Imagine living in a place where it is illegal to sleep, sit, lie down, or share food outdoors. Imagine that this is a place where you are often ignored or rejected by your fellow townspeople, police officers, and local elected officials. While this seems like a ridiculous concept, it is the daily reality for millions of homeless people throughout the United States who are suffering under laws that criminalize their basic life necessities.
Today, the Law Center released a new report, No Safe Place: The Criminalization of Homelessness in U.S. Cities.
This report looks at the landscape of criminalization in America, and finds that “despite a lack of affordable housing and shelter space, many cities have chosen to criminally punish people living on the street for doing what any human being must do to survive. The Law Center surveyed 187 cities and assessed the number and type of municipal codes that criminalize the life-sustaining behaviors of homeless people. The results of our research show that the criminalization of necessary human activities is all too common in cities across the country.” The report shines a spotlight on the fact that still far too many cities criminalize the basic life actions that homeless people have no choice but to perform in public.
No Safe Place also offers examples of effective constructive alternatives to criminalization, and highlights cities that have successfully implemented these solutions. Additionally, the report includes policy recommendations for lawmakers at the federal, state, and local levels, including a call for the federal government to take a leadership role in combatting the criminalization of homelessness and in promoting constructive alternatives.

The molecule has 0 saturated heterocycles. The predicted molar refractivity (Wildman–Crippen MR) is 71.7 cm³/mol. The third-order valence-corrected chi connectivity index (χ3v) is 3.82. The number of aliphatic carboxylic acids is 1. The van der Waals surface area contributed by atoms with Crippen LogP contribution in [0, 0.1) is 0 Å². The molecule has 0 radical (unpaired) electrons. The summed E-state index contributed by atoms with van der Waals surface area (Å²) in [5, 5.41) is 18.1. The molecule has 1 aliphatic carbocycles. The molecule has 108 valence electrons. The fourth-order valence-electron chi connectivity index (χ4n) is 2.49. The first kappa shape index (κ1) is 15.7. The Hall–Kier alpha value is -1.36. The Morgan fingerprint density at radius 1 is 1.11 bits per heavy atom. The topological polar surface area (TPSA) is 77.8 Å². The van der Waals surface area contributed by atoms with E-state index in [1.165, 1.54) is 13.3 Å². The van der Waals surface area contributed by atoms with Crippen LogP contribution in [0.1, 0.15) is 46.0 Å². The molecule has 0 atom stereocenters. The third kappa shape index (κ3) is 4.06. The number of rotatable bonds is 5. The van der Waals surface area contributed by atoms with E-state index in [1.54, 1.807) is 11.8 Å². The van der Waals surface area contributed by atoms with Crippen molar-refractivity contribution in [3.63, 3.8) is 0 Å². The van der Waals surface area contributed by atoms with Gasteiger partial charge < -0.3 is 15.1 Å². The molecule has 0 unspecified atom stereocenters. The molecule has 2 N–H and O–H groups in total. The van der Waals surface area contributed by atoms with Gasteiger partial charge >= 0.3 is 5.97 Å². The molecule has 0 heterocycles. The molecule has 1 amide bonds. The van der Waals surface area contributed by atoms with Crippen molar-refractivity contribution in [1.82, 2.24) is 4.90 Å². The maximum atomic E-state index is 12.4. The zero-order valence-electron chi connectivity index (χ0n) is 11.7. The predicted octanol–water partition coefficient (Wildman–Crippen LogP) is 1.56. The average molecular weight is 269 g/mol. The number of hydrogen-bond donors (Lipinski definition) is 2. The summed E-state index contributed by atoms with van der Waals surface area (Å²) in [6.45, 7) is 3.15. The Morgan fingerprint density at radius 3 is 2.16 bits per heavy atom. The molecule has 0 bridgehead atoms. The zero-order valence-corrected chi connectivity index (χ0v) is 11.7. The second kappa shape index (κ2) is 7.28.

This report is the Law Center’s eleventh report on criminalization. It builds upon our 2011 Criminalizing Crisis report, which detailed the breadth of anti-homelessness laws and practices in the United States, and provided examples of constructive alternatives to criminalization that are more effective in combating the myriad factors that contribute to homelessness. No Safe Place continues this analysis, and and examines changes and trends in laws within the past three years.
In our ongoing Countering Criminalization blog series, we’ve outlined the various ways in which criminalization laws violate the Constitution, and legal challenges that have been used to combat such laws. No Safe Place finds that despite these challenges, the prevalence of homelessness criminalization is increasing across the country, even though criminalization is the most expensive and least effective way of addressing homelessness.
You can download a copy of No Safe Place by clicking here. If you’re interested in learning more, you can attend the Law Center’s free webinar tomorrow, Thursday, July 17, at 2:00 pm Eastern time – click here to register for free.
— Michael Maskin, Tufts Summer Fellow